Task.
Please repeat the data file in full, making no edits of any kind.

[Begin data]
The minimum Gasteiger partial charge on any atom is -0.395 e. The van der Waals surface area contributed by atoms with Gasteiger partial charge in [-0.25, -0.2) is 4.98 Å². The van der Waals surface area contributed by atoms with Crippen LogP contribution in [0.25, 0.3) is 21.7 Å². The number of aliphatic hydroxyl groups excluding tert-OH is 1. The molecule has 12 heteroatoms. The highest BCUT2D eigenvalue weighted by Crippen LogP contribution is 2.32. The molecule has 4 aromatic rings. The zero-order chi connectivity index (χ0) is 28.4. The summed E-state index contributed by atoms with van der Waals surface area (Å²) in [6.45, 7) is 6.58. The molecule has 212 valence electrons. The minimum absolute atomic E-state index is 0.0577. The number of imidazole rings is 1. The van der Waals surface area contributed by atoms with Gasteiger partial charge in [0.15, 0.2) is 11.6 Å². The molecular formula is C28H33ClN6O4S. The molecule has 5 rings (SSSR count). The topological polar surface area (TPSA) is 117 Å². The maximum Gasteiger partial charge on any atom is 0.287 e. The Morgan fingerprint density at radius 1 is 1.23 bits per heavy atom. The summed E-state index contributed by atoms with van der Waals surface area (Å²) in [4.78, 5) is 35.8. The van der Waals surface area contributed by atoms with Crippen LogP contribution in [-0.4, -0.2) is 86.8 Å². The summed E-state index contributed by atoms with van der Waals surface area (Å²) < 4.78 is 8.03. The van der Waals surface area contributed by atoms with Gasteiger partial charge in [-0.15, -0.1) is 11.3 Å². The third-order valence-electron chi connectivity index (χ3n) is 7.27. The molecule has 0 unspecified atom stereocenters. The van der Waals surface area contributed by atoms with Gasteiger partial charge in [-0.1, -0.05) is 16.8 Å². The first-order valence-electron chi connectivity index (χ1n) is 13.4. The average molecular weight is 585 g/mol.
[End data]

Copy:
The minimum Gasteiger partial charge on any atom is -0.395 e. The van der Waals surface area contributed by atoms with Gasteiger partial charge in [-0.25, -0.2) is 4.98 Å². The van der Waals surface area contributed by atoms with Crippen LogP contribution in [0.25, 0.3) is 21.7 Å². The number of aliphatic hydroxyl groups excluding tert-OH is 1. The molecule has 12 heteroatoms. The highest BCUT2D eigenvalue weighted by Crippen LogP contribution is 2.32. The molecule has 4 aromatic rings. The zero-order chi connectivity index (χ0) is 28.4. The summed E-state index contributed by atoms with van der Waals surface area (Å²) in [6.45, 7) is 6.58. The molecule has 212 valence electrons. The minimum absolute atomic E-state index is 0.0577. The number of imidazole rings is 1. The van der Waals surface area contributed by atoms with Gasteiger partial charge in [0.15, 0.2) is 11.6 Å². The molecular formula is C28H33ClN6O4S. The molecule has 5 rings (SSSR count). The topological polar surface area (TPSA) is 117 Å². The maximum Gasteiger partial charge on any atom is 0.287 e. The Morgan fingerprint density at radius 1 is 1.23 bits per heavy atom. The summed E-state index contributed by atoms with van der Waals surface area (Å²) in [4.78, 5) is 35.8. The van der Waals surface area contributed by atoms with Crippen LogP contribution in [-0.4, -0.2) is 86.8 Å². The summed E-state index contributed by atoms with van der Waals surface area (Å²) < 4.78 is 8.03. The van der Waals surface area contributed by atoms with Gasteiger partial charge in [-0.15, -0.1) is 11.3 Å². The third-order valence-electron chi connectivity index (χ3n) is 7.27. The molecule has 0 unspecified atom stereocenters. The van der Waals surface area contributed by atoms with Gasteiger partial charge in [-0.1, -0.05) is 16.8 Å². The first-order valence-electron chi connectivity index (χ1n) is 13.4. The average molecular weight is 585 g/mol.